While the individual stops sound somewhat realistic when played alone, and the relative levels are about right, there's still something that isn't "right" about the ensemble, perhaps the bass/treble balance is off, or maybe there is a mid-range emphasis that will be hard to tune out. Or maybe this organ just isn't a match for that amazing R-230 I had!

            All this voicing makes me appreciate just how perfectly balanced and voiced and colored are all the stops in an old MOS organ or on an ADC or MDS. With all those older technologies, you may have bass and treble controls for each channel, but you don't have to fiddle with individual notes or worry about the exact tuning offsets of the stops. Modern digital technology has given us a lot of options, but it sure seems to take a lot of work just to get a modern organ to sound as good as an old one does right out of the box!
            John
            ----------
            Church: Allen MDS-45 with Allen MIDI-DIVISION-II expander
            Home: Allen Renaissance R-230 with expanded four-channel audio and MIDI-DIVISION-II
            Shop: Bunch of organs in varying conditions, some good, some not...
            Half of an incredible two-man organ service team -- servicing all the major digitals in Arkansas churches
            https://www.facebook.com/pages/Birds...97551893588434

            Comment


            • myorgan
              myorgan commented
              Editing a comment
              John,

              Could it be you had the speaker complement balanced for the Allen, but that's not translating well to the Rodgers? I'm not sure if you have any or not, but do you have any 16x9, etc. that would work well on the Rodgers? Perhaps you could even use passive Allen speakers on the organ for the initial voicing.

              I seem to remember you had an organ in the past (one of the many) where the speakers were internal. IIRC, you mentioned the sound coming from the speakers at your knees was less satisfying than listening to them from a distance where you didn't have the manuals in the way.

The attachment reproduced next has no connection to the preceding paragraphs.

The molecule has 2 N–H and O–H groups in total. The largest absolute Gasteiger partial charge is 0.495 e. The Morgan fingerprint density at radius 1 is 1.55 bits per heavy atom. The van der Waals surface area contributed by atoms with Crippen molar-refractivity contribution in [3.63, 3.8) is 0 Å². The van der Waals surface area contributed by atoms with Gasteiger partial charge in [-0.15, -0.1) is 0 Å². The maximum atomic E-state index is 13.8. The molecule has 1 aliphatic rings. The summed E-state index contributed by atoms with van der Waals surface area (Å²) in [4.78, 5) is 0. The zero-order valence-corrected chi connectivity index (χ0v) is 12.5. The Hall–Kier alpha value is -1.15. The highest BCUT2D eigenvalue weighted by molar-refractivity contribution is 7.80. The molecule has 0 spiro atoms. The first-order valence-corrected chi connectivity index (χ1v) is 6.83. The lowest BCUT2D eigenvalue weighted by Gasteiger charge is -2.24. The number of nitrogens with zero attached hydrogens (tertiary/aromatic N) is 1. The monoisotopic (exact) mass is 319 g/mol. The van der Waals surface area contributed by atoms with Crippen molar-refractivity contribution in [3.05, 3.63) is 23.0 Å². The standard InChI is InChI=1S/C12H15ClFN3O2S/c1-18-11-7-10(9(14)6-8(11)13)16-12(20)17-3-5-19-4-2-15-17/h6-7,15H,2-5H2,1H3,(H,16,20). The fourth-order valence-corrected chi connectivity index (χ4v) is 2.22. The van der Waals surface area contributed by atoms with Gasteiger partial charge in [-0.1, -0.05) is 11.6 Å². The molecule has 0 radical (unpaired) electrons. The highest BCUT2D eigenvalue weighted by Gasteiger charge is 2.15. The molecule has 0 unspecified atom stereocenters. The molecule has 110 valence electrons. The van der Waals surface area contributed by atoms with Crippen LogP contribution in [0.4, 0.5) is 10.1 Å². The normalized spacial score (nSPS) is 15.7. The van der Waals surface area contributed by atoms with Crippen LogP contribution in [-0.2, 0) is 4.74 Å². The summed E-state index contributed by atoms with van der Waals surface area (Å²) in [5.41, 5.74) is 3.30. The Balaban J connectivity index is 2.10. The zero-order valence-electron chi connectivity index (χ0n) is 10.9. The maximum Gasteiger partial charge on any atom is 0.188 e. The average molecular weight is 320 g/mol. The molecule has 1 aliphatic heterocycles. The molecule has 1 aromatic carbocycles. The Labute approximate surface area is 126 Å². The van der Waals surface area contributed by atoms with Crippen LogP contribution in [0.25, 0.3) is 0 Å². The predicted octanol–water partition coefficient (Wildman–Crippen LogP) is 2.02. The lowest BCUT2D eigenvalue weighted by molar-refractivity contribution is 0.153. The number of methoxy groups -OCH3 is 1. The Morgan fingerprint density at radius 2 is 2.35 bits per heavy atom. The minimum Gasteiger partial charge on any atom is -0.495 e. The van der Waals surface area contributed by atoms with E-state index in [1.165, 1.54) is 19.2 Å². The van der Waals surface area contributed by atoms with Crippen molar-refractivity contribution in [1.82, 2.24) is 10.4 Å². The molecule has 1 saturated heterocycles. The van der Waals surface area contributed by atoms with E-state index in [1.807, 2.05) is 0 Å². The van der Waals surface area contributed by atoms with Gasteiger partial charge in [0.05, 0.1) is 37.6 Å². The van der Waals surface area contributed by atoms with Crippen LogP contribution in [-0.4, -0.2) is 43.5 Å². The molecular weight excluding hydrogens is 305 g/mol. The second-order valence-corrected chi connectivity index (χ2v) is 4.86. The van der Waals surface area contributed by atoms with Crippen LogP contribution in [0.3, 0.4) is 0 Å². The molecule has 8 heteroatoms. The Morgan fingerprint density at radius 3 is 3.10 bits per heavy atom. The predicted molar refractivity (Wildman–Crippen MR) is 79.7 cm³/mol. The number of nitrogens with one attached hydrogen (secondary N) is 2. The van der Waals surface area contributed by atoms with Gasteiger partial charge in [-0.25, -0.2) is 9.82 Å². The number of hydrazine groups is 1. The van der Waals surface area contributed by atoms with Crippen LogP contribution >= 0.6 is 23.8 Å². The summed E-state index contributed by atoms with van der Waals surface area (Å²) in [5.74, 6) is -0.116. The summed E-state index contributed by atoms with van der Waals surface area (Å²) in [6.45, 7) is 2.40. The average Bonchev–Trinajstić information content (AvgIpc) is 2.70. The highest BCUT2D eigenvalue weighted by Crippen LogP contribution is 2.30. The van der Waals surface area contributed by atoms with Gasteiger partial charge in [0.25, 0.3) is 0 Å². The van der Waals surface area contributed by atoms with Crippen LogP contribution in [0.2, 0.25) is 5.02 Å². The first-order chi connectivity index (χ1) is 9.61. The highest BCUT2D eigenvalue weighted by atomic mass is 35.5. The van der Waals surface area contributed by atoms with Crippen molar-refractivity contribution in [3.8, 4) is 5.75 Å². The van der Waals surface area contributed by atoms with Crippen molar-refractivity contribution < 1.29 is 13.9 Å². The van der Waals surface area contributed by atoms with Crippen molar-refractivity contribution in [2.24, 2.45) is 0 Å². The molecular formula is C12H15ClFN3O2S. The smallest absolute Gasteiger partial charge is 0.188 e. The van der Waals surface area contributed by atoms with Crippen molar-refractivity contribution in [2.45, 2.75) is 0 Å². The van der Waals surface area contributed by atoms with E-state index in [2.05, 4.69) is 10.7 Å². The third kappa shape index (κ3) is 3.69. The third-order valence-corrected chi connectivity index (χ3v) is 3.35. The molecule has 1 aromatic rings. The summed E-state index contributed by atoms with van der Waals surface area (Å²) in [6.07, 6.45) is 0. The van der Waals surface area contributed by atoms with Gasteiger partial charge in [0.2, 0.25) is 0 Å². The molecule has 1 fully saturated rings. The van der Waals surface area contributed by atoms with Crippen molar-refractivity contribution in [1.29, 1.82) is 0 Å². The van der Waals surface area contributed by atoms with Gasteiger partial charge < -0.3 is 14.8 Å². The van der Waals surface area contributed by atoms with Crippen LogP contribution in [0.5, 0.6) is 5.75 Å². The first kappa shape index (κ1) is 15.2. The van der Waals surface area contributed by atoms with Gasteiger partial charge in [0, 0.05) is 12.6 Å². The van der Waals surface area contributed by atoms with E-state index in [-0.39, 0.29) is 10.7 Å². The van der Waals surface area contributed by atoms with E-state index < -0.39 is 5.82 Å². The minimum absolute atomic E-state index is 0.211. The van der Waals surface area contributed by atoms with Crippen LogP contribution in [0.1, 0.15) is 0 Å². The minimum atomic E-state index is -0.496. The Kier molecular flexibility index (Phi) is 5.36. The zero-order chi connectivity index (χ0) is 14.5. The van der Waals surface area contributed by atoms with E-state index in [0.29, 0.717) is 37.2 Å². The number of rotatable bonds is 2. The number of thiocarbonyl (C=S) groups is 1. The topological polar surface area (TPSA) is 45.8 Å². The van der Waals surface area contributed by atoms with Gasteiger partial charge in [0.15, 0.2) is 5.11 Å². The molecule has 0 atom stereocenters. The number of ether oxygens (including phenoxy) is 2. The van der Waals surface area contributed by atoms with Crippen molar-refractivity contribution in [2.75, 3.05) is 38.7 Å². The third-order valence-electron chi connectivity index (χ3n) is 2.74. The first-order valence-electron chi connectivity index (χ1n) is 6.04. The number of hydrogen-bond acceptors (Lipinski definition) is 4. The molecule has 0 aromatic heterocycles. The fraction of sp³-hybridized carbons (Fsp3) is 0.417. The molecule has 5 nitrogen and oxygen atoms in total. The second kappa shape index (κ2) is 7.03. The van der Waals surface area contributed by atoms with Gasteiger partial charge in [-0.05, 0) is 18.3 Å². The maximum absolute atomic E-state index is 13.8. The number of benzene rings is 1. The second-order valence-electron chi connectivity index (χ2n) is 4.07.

I hope I've jogged your memory a little, and hope it helps.

              Michael

            • jbird604
              jbird604 commented
              Editing a comment
              Thanks, Michael. Yes, you'd think a guy with a warehouse full of organ speakers could find SOMETHING that works with a particular organ, but here I am... Well, the speakers I'm using for the "rear" channels of this Rodgers are a full-range stereo set that came off a Johannus organ (of all things) that I got in some deal a few years back. They are good speakers, though like most other organ speakers, they were made to sound good in a big open room, not in a little cramped nook. I do have them facing up at the ceiling, so that's some help.

              If I had plenty of space for my organ, I'd probably put four Allen HC cabinets on it and be satisfied. Those HC units, especially the HC-12, are just the sweetest organ speakers ever made, and they help any old organ shine. But alas, there is so little room here. The Johannus set fits the space, as the two woofers (one for each channel) are in a separate box that fits next to the wall beside my desk, and the two boxes with a mid and a tweeter in each one are small enough to lay flat on a shelf above my desk. They take up nearly no floor space, and that's good because I don't have any to spare!

              The main or "front" speakers are simply the pair of woofers in the organ's kneeboard, crossed over to the two mids and two tweeters in the base of the old gutted Conn pipe unit. I've tried having the pipes standing over the cones, and having the cones uncovered, with the pipes just sitting beside them to diffract the sound. Either way, they sound quite acceptable.

              To be fair, I'm not really finished setting up. The Rodgers organ came in with the console speakers removed, and the two woofers I stuck in the holes are not true bass speakers, just 10" musical instrument speakers (guitar speakers). I plan to order a pair of nice foam-surround woofers to mount there, and also plan to change the cheap piezo horn tweeter in my Conn pipe box out for a decent dome or cone tweeter. That may help as much as anything.

              I'd love to have my organ in a big dedicated room with plenty of space for speakers, lively acoustics, room to work on the insides when necessary. But it's probably not going to ever happen. I just need to settle on an organ that I'll be satisfied with for the rest of my life. There are just TOO MANY organs to choose from, and I want then ALL!!